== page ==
‘The masses must have time and opportunity to develop, and they have the opportunity only when they have a movement of their own – no matter in what form so long as it is their movement – in which they are driven by their own mistakes and learn from their experience ...
‘What the Germans [most American marxists until as late as the 1930s were of German or Russian origin – AC] ought to do is to act up to their own theory – if they understand it, as we did in 1845 and 1848 – to go in for any real general working-class movement, accept its actual starting point as such, and work it up gradually up to the theoretical level by pointing out how every mistake made, every reverse suffered was a necessary consequence of mistaken theoretical views in the original programme.’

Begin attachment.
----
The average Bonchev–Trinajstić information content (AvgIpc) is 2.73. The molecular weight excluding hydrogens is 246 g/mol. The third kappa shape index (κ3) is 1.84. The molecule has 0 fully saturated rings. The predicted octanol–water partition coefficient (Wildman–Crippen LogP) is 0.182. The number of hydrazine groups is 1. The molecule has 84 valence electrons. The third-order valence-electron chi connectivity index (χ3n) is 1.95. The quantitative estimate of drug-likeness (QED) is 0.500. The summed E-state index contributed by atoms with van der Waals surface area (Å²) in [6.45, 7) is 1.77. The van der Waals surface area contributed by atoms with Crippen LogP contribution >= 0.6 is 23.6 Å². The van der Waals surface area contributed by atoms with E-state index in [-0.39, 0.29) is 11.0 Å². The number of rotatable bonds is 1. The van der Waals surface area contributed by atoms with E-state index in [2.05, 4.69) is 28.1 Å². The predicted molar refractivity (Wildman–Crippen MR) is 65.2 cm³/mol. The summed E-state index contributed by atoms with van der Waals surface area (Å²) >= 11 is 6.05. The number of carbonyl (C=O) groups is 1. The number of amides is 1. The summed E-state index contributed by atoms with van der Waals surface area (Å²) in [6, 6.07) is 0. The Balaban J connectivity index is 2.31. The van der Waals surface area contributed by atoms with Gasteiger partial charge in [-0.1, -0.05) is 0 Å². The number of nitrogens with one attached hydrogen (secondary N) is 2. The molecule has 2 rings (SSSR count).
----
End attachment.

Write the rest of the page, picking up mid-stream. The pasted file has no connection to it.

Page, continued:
Furthermore, far from viewing trade unions as an obstacle to the development of the working class, Engels criticised the Gotha programme adopted by the German Social Democratic Party in 1875 because, among other errors or omissions, ‘there is not a word about the organisation of the working class as a class by means of the trade unions. And that is a very essential point for this is the real class organisation of the proletariat, in which it wages its daily struggles with capital, in which it trains itself, and which nowadays even amid the worst reaction ... can no longer simply be smashed.’